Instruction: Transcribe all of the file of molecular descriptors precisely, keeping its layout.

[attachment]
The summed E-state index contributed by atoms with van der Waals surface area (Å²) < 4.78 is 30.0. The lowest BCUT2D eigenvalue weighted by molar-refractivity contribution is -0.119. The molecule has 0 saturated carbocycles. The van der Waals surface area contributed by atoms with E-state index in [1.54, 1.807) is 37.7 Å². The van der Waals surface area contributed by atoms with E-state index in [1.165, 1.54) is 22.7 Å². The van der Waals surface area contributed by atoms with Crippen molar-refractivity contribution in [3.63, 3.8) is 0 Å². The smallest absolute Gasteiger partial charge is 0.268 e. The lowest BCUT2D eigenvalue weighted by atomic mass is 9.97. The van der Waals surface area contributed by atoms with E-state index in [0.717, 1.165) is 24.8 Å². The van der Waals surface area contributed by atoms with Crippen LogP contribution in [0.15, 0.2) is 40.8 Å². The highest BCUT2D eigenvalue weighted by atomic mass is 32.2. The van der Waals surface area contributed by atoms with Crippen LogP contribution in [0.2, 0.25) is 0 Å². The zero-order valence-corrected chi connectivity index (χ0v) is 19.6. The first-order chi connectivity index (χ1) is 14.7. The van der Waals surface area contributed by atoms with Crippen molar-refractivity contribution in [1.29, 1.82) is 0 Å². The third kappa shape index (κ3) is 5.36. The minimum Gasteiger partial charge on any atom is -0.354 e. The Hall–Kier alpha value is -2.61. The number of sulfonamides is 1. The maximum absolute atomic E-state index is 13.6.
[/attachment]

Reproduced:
The summed E-state index contributed by atoms with van der Waals surface area (Å²) < 4.78 is 30.0. The lowest BCUT2D eigenvalue weighted by molar-refractivity contribution is -0.119. The molecule has 0 saturated carbocycles. The van der Waals surface area contributed by atoms with E-state index in [1.54, 1.807) is 37.7 Å². The van der Waals surface area contributed by atoms with E-state index in [1.165, 1.54) is 22.7 Å². The van der Waals surface area contributed by atoms with Crippen molar-refractivity contribution in [3.63, 3.8) is 0 Å². The smallest absolute Gasteiger partial charge is 0.268 e. The lowest BCUT2D eigenvalue weighted by atomic mass is 9.97. The van der Waals surface area contributed by atoms with E-state index in [0.717, 1.165) is 24.8 Å². The van der Waals surface area contributed by atoms with Crippen LogP contribution in [0.15, 0.2) is 40.8 Å². The highest BCUT2D eigenvalue weighted by atomic mass is 32.2. The van der Waals surface area contributed by atoms with Crippen LogP contribution in [0.2, 0.25) is 0 Å². The zero-order valence-corrected chi connectivity index (χ0v) is 19.6. The first-order chi connectivity index (χ1) is 14.7. The van der Waals surface area contributed by atoms with Crippen molar-refractivity contribution in [1.29, 1.82) is 0 Å². The third kappa shape index (κ3) is 5.36. The minimum Gasteiger partial charge on any atom is -0.354 e. The Hall–Kier alpha value is -2.61. The number of sulfonamides is 1. The maximum absolute atomic E-state index is 13.6.